Lenders’ panel selection decisions, rather than alternative business structures (ABSs), are the main cloud hanging over the conveyancing industry, according to new research.
A survey of 108 practitioners by SearchFlow  found that more than half believed the recent controversy over panel management has caused lenders to worry more about fraud, and this will have a potential impact on business levels – 28% identified panel selection as the biggest threat to the industry over the next 12 months.
At the same time solicitors reported that despite initial fears, ABSs have not made an impact yet, with the threat of competition from ABSs (14%) ranked behind a weak property market (22%) and the increasing cost of insurance (15%) as threats.
Also cited were the commoditisation of legal services (12%) and increasing risk of liability (9%).
When questioned on how they plan to adapt to the arrival of ABSs, almost half of conveyancers (48%) said they would be making no changes to their business, with 15% expecting to increase their marketing spend. Only 12% said they would change practice areas and just 10% said they would begin to offer fixed fees.
Just 21% of conveyancing firms said they would possibly or are definitely considering becoming an ABS in the next 12 months. Most firms say they will not consider becoming an ABS, although more than a third (36%) still do not know.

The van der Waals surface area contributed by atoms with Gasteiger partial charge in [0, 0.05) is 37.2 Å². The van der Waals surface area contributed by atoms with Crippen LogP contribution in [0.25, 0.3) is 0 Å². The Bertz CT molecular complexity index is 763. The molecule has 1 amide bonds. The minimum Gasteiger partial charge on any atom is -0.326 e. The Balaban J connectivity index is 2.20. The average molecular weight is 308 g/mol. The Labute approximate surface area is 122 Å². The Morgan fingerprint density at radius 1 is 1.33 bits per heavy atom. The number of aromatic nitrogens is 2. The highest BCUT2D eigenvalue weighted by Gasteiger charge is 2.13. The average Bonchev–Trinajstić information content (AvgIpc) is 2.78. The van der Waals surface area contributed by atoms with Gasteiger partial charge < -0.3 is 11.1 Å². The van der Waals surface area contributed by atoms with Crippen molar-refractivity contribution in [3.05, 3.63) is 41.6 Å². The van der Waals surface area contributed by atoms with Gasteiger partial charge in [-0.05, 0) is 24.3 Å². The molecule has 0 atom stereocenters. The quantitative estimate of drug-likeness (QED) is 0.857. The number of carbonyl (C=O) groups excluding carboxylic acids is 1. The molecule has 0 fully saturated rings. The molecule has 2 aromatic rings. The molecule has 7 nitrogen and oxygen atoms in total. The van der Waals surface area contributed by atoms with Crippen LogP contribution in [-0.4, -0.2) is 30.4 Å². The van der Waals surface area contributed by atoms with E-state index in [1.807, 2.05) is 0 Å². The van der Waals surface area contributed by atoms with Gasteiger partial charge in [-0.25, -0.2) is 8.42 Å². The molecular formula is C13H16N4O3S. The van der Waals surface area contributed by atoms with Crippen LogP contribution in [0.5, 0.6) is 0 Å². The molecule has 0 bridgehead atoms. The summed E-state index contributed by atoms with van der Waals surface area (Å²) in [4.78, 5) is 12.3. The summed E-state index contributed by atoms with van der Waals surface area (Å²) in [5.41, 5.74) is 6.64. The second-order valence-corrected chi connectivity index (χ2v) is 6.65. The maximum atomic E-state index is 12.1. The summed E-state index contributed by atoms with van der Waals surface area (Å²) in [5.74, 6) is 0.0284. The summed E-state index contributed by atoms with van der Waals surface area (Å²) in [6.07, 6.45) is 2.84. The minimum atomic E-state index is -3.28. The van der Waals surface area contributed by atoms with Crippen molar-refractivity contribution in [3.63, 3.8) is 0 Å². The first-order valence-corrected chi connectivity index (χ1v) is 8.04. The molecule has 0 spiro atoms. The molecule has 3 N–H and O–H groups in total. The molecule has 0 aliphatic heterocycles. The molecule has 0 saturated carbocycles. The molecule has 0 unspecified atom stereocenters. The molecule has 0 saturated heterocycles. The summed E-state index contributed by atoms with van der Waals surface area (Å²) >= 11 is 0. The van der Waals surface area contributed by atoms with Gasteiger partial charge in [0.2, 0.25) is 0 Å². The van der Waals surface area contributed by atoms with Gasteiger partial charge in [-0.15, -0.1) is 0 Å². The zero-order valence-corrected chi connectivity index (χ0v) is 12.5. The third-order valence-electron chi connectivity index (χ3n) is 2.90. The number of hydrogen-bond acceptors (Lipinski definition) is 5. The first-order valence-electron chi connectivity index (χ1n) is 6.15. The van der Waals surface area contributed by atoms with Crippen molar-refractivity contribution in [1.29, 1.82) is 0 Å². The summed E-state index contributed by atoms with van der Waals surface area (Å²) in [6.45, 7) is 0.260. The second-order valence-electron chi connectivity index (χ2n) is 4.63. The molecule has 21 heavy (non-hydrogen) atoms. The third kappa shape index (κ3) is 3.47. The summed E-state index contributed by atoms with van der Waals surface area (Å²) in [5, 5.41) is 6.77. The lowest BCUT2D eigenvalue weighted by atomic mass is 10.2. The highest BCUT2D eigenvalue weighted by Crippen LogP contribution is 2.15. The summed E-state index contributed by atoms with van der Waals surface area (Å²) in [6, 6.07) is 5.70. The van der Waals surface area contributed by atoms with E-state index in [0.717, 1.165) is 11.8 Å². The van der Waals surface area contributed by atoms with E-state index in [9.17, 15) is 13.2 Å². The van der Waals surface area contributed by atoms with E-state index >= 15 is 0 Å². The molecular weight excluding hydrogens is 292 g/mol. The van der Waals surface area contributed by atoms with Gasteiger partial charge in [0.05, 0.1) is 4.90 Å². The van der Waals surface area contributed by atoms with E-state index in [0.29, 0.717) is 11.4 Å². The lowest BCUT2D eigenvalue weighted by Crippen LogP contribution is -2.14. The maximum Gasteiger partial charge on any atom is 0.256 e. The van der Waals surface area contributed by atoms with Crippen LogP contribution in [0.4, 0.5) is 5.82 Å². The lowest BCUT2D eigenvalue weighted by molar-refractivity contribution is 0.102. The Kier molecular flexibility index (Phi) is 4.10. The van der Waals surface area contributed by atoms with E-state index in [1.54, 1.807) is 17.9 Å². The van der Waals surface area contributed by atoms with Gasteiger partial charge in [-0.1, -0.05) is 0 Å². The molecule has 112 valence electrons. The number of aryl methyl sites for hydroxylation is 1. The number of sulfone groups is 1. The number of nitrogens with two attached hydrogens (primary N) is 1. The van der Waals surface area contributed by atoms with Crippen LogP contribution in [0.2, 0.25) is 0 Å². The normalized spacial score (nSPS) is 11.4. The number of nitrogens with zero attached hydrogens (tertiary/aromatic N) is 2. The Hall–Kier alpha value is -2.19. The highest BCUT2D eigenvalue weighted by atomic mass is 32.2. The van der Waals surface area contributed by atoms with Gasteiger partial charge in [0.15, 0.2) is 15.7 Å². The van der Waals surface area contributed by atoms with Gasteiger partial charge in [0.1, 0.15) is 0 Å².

The survey said the lacklustre housing market and fears over the impact of the Legal Services Act have polarised the industry, with 47% of firms reporting an increase in business in the last year but 18% reporting a fall. At the top end of the scale, 21% of the most successful firms say volumes have increased by more than 10%.
Richard Hinton, business development director at SearchFlow, said: “Despite initial concerns as to the impact of the Legal Services Act, in terms of the licensing of new forms of legal practice to deliver legal services it appears to have made little difference so far.
“Fears that it would undermine the quality of advice appear to be unfounded, and while it is still early days the more immediate issues are panel management and the weak property market.”